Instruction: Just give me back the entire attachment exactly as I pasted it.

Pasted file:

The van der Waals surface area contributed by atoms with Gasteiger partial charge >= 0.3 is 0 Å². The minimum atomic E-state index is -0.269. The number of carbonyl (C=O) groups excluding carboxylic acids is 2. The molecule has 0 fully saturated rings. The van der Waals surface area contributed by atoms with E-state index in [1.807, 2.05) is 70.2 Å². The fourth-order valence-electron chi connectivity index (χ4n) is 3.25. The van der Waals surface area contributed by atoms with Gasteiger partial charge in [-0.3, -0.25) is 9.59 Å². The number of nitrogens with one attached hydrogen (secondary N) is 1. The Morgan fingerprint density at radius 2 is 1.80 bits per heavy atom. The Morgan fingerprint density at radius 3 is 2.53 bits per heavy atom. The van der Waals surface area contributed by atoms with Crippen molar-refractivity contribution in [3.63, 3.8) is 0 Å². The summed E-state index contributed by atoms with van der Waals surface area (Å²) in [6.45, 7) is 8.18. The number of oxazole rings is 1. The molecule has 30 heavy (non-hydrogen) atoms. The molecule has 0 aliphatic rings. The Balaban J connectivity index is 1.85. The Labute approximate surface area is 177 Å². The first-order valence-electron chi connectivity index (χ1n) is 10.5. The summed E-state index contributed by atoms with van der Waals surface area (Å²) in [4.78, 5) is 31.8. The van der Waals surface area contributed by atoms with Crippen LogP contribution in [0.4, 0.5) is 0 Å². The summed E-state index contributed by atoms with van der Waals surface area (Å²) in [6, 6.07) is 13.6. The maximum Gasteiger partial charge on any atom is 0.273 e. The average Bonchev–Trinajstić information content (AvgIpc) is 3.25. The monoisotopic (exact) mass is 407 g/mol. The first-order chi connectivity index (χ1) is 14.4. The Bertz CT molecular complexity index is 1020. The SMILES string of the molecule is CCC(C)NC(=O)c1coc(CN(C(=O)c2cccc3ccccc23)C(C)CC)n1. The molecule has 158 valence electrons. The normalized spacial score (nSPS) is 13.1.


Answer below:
The van der Waals surface area contributed by atoms with Gasteiger partial charge >= 0.3 is 0 Å². The minimum atomic E-state index is -0.269. The number of carbonyl (C=O) groups excluding carboxylic acids is 2. The molecule has 0 fully saturated rings. The van der Waals surface area contributed by atoms with E-state index in [1.807, 2.05) is 70.2 Å². The fourth-order valence-electron chi connectivity index (χ4n) is 3.25. The van der Waals surface area contributed by atoms with Gasteiger partial charge in [-0.3, -0.25) is 9.59 Å². The number of nitrogens with one attached hydrogen (secondary N) is 1. The Morgan fingerprint density at radius 2 is 1.80 bits per heavy atom. The Morgan fingerprint density at radius 3 is 2.53 bits per heavy atom. The van der Waals surface area contributed by atoms with Crippen molar-refractivity contribution in [3.63, 3.8) is 0 Å². The summed E-state index contributed by atoms with van der Waals surface area (Å²) in [6.45, 7) is 8.18. The number of oxazole rings is 1. The molecule has 30 heavy (non-hydrogen) atoms. The molecule has 0 aliphatic rings. The Balaban J connectivity index is 1.85. The Labute approximate surface area is 177 Å². The first-order valence-electron chi connectivity index (χ1n) is 10.5. The summed E-state index contributed by atoms with van der Waals surface area (Å²) in [4.78, 5) is 31.8. The van der Waals surface area contributed by atoms with Crippen LogP contribution in [0.4, 0.5) is 0 Å². The summed E-state index contributed by atoms with van der Waals surface area (Å²) in [6, 6.07) is 13.6. The maximum Gasteiger partial charge on any atom is 0.273 e. The average Bonchev–Trinajstić information content (AvgIpc) is 3.25. The monoisotopic (exact) mass is 407 g/mol. The first-order chi connectivity index (χ1) is 14.4. The Bertz CT molecular complexity index is 1020. The SMILES string of the molecule is CCC(C)NC(=O)c1coc(CN(C(=O)c2cccc3ccccc23)C(C)CC)n1. The molecule has 158 valence electrons. The normalized spacial score (nSPS) is 13.1.